DID YOU READ

Shelf Life: “American Pie”

"American Pie" cast

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Although it’s essentially codified in the very existence of this column, there are many, many movies which mean something incredibly important to us at one point in our lives, and something entirely different later on. And with few exceptions, I’ve personally been able either to persevere in my affection through all logic and rationality of how good or bad youthful favorites are, or simply be lucky enough to have chosen films that as an adult I can argue for and justify. But on the eve of the release for American Reunion, it not only seemed appropriate to revisit the original “American Pie,” it personally seemed necessary.

I first saw “American Pie” when I was about 24 years old and I immediately loved it. I was always a fan of teen comedies, and that film seemed to operate in a space that connected it to my ‘80s favorites. But until recently, it had probably been seven or eight years – or more — since I’d last seen the original film, and my experiences with the sequels, in particular “American Wedding,” left me unenamored with the prospect of revisiting them again. But 13 years later, does “American Pie” still hold up?


The Facts

Released on July 9, 1999, “American Pie” was a massive upon its release, bringing in more than $235 million during its theatrical run. Although that number is impressive by almost any standard, the fact that it cost only $11 million to make made its revenues even more staggering. Meanwhile, it received mixed reviews from critics, and currently enjoys only a 60 percent fresh rating on Rotten Tomatoes.


What Still Works

It’s easy to look at the series as a whole and see only the raunchy hijinks, but the core of the films – or at least the first film – was in creating an ensemble of characters that audiences actually liked, if not fully cared about. Although the four guys at the center of the story conspire to dupe women into having sex with them by the end of the school year, they quickly realize that their tactics are basically ineffectual, if not disastrous, and eventually learn something about themselves through the process of, in the crudest possible terms, getting laid.

Moreover, the film has a uniquely attuned sense of morality about its male and female characters, and while it certainly indulges in prurient fun, such as the Nadia set piece in Jim’s room, it also doles out punishments or comeuppances that are equivalent to their transgressions. The film definitely comes from a young male’s perspective, but it’s not purely exploitative or misogynistic towards women.

In terms of the cast, the filmmakers ideally cast almost all of the roles, but what sort of makes the core characters work are the ones that surround them – starting with Stifler. Seann William Scott’s performance as Stifler is a thing of beauty: he’s the kind of guy that you hate if he can do anything to affect your life, but you absolutely love if you can watch him impact the lives of others. There’s a remarkable bravado to the performance – and the character – that Scott really nails, and he steals a lot of scenes in which he’s meant to be sort of background. But as Oz, Chris Klein is an effective and really delicate counterbalance to Stifler’s horny jock, because it’s clear he’s not like that, but it takes the attention and empowerment that Heather bestows upon him simply through their chemistry, which isn’t merely well-constructed but well-performed.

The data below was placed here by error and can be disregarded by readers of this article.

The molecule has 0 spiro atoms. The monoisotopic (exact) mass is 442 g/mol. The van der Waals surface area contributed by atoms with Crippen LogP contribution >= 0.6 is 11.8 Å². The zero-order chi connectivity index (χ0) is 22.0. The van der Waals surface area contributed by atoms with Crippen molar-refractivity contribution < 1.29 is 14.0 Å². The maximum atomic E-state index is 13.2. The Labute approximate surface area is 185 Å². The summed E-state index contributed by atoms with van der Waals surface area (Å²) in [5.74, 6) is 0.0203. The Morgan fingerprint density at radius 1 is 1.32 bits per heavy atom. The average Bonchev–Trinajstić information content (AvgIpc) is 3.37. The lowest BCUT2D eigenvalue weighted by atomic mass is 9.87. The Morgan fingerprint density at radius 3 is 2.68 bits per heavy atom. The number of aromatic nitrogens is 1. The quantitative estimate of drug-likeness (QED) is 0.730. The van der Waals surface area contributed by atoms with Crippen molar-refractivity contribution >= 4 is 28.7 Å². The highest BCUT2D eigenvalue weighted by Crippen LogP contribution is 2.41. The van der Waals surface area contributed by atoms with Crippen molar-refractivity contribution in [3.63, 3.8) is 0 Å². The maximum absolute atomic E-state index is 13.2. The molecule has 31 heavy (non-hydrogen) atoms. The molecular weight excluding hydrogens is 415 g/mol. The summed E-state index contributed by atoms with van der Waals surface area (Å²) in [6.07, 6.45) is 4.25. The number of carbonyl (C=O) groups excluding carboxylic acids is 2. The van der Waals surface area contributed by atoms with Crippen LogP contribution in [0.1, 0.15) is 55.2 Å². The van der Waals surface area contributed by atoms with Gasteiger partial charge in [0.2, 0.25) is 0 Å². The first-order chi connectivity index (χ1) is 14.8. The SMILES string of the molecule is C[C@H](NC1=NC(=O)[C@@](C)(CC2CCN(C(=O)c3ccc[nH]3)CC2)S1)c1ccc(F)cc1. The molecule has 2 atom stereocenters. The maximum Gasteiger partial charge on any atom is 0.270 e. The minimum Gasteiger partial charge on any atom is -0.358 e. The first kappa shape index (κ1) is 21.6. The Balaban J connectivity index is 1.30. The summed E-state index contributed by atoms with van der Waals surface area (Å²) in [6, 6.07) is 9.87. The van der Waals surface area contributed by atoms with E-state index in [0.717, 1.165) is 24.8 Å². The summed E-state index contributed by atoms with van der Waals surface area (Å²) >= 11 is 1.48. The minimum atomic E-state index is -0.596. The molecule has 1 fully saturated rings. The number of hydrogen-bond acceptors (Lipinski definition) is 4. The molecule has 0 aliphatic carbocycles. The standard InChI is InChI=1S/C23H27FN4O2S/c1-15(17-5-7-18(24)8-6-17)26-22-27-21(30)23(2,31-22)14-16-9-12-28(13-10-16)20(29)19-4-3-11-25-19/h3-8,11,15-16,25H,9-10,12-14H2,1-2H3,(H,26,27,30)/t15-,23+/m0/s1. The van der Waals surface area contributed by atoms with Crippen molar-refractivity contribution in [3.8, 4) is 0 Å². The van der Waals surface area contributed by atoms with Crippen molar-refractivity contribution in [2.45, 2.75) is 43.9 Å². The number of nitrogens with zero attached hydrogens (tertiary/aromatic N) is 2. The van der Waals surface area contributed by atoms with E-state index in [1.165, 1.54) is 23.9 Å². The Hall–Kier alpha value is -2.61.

But ultimately, what “American Pie” gets right that few other teen comedies do is that there’s emotional substance to the journey, and it gives their ambitions deeper meaning, silly as it may seem to suggest. The moral of the film isn’t that “getting laid before the end of high school is awesome,” but that a person’s first time can be any number of different things – a sweet expression of two people finding common ground (Oz and Heather), the realization of a relationship that was meaningful, but must come to an end (Kevin and Vicky), a meaningless but oddly overwhelming fling with a person you have no real feelings for (Jim and Michelle), or a comical wish-fulfillment romp that embodies every ridiculous fantasy you ever imagined (Finch and Stifler’s mom). While that’s admittedly not a deeply profound message, it’s one that gives much more consideration to the core elements of teen sex comedy than most of the ones before it, and almost all of them which came after.


What Doesn’t Work

The film is sort of inescapably dated, so the alt-rock soundtrack is mostly corny with occasional crappiness, and the technology and sort of pop-cultural world in which these characters live is far less savvy or sophisticated than it might be for kids now. That’s not necessarily a shortcoming, but it’s an element of the film that is un-ignorable. Meanwhile, there are a few lines here and there that land with a thud – just from a narrative perspective – but thankfully the film manages to mine humor out of some of the worst howlers (“suck me, beautiful”), and overall it seems faithful and accurate to the behavior and speech of teenagers desperate to be older than they really are. (I mean, really, third base feels like “warm apple pie?”)


The Verdict

“American Pie” holds up not just as a good example of a teen sex comedy, but as a genuinely good film, with solid performances, likeable characters, and a story that audiences can easily care about. Directors Chris and Paul Weitz, who went on to make films like “Down to Earth” and “About a Boy” before going their separate ways, were filmmakers with a real vision for the material – such as it can have one – and they do an excellent job bringing it to life with real emotion and entertainment value that isn’t purely based on empty-headed titillation. Overall, “American Pie” is most remarkable because although it feels so much like a part of its time, it has a timelessness that ranks it among John Hughes’ work and other luminaries of the genre, because it taps into essential feelings that teenagers have, observes them with sympathy and humor, and gives them something to think about even as it delivers what’s expected.

Leave your own memories of “American Pie” in the comments below.

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New Nasty

Whips, Chains and Hand Sanitizer

Turn On The Full Season Of Neurotica At IFC's Comedy Crib